October is Canadian Library Month and International School Library Month. Today we are highlighting a few noteworthy librarians who are the first inductees into our “Library Hall of Fame.”
Zoia Horn (1918-2014) was a librarian who went to jail rather than abandon her professional integrity and steadfast commitment to intellectual freedom. Horn was pressured by authorities to testify against anti-war activists charged with conspiracy during the Vietnam War. Horn refused, and was jailed for three weeks for contempt, the first time that has happened to a librarian in the United States. The California Library Association presents an annual Zoia Horn Intellectual Freedom Award in honour of her legacy.
Brian Deer (1945–2019), a Mohawk from the First Nations Territory of Kahnawake in Quebec, was one of the first Indigenous librarians in Canada. Deer developed an original library classification system that expresses Indigenous knowledge structures. The Brian Deer Classification System has been adapted for use in libraries across Canada, including the indigenous library at UBC, the Xwi7xwa Library.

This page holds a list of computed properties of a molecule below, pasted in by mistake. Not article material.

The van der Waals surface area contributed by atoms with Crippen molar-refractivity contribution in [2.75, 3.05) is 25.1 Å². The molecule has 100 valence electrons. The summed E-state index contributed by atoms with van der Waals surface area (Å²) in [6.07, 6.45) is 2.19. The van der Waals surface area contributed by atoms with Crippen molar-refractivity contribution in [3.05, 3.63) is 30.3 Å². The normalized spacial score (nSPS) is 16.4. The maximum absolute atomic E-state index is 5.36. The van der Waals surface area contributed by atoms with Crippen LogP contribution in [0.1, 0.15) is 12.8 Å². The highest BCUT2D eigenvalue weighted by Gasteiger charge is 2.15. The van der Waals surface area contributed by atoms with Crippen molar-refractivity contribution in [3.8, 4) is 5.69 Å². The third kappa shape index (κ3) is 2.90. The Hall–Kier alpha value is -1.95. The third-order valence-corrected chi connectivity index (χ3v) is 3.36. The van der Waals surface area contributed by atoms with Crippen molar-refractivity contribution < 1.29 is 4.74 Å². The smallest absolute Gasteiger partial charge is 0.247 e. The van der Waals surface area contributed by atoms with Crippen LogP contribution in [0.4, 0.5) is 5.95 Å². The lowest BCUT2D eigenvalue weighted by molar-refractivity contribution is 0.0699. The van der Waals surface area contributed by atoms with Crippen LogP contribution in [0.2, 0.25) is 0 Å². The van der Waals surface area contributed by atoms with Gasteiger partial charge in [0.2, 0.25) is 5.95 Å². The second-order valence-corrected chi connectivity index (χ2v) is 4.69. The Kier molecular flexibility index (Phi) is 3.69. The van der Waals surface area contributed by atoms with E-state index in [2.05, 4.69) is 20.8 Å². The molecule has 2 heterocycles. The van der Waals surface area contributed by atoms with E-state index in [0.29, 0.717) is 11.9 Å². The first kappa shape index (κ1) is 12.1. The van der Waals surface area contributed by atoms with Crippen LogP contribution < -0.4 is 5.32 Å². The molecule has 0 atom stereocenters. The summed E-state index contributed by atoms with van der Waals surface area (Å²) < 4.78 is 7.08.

Probably the most famous living librarian in the world. Nancy Pearl rose to fame in Seattle while working for the Seattle Public Library. Her fame grew rapidly with the success of her books. Today is she is well known around the continent, and even the world, for her presence on public radio, podcasts, public appearances and more. She has won numerous awards, including Library Journal‘s Librarian of the Year Award in 2011. Her crowning achievement, however, may be the phenomenal success of the Nancy Pearl Librarian Action Figure.
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Check back here in upcoming posts for more additions to the “Library Hall of Fame.”